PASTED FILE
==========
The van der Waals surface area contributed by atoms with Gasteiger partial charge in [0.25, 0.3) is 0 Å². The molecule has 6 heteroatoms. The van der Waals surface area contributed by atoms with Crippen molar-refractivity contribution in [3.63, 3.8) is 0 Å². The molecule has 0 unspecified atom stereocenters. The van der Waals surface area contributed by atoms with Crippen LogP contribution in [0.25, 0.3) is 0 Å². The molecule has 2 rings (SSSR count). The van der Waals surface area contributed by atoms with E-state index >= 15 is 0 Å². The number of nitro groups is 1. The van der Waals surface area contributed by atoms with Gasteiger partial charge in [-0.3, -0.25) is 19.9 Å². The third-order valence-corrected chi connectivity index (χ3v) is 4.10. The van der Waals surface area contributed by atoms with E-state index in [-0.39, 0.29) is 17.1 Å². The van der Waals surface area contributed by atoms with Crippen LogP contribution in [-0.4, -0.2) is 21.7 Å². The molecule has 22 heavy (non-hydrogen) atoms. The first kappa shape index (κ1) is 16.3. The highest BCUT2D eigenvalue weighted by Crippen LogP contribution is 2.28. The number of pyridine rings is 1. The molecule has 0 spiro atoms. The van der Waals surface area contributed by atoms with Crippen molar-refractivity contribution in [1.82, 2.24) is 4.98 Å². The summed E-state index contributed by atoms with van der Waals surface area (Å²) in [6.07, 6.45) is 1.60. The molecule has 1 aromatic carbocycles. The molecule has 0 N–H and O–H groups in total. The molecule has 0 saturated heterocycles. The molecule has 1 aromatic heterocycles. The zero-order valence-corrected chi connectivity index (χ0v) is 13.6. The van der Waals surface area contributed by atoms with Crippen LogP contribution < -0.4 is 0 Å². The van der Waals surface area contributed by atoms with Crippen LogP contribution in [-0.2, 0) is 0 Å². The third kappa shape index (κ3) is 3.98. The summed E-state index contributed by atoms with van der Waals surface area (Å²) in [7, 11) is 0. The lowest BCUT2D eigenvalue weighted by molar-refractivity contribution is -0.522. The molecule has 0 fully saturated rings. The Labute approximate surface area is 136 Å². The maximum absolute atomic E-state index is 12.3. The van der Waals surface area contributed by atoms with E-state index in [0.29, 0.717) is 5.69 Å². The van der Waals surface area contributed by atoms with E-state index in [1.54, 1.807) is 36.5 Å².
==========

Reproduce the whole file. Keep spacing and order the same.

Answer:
The van der Waals surface area contributed by atoms with Gasteiger partial charge in [0.25, 0.3) is 0 Å². The molecule has 6 heteroatoms. The van der Waals surface area contributed by atoms with Crippen molar-refractivity contribution in [3.63, 3.8) is 0 Å². The molecule has 0 unspecified atom stereocenters. The van der Waals surface area contributed by atoms with Crippen LogP contribution in [0.25, 0.3) is 0 Å². The molecule has 2 rings (SSSR count). The van der Waals surface area contributed by atoms with E-state index >= 15 is 0 Å². The number of nitro groups is 1. The van der Waals surface area contributed by atoms with Gasteiger partial charge in [-0.3, -0.25) is 19.9 Å². The third-order valence-corrected chi connectivity index (χ3v) is 4.10. The van der Waals surface area contributed by atoms with E-state index in [-0.39, 0.29) is 17.1 Å². The van der Waals surface area contributed by atoms with Crippen LogP contribution in [-0.4, -0.2) is 21.7 Å². The molecule has 22 heavy (non-hydrogen) atoms. The first kappa shape index (κ1) is 16.3. The highest BCUT2D eigenvalue weighted by Crippen LogP contribution is 2.28. The number of pyridine rings is 1. The molecule has 0 spiro atoms. The van der Waals surface area contributed by atoms with Crippen molar-refractivity contribution in [1.82, 2.24) is 4.98 Å². The summed E-state index contributed by atoms with van der Waals surface area (Å²) in [6.07, 6.45) is 1.60. The molecule has 1 aromatic carbocycles. The molecule has 0 N–H and O–H groups in total. The molecule has 0 saturated heterocycles. The molecule has 1 aromatic heterocycles. The zero-order valence-corrected chi connectivity index (χ0v) is 13.6. The van der Waals surface area contributed by atoms with Crippen LogP contribution < -0.4 is 0 Å². The van der Waals surface area contributed by atoms with Crippen LogP contribution in [-0.2, 0) is 0 Å². The third kappa shape index (κ3) is 3.98. The summed E-state index contributed by atoms with van der Waals surface area (Å²) in [7, 11) is 0. The lowest BCUT2D eigenvalue weighted by molar-refractivity contribution is -0.522. The molecule has 0 fully saturated rings. The Labute approximate surface area is 136 Å². The maximum absolute atomic E-state index is 12.3. The van der Waals surface area contributed by atoms with E-state index in [0.29, 0.717) is 5.69 Å². The van der Waals surface area contributed by atoms with E-state index in [1.54, 1.807) is 36.5 Å².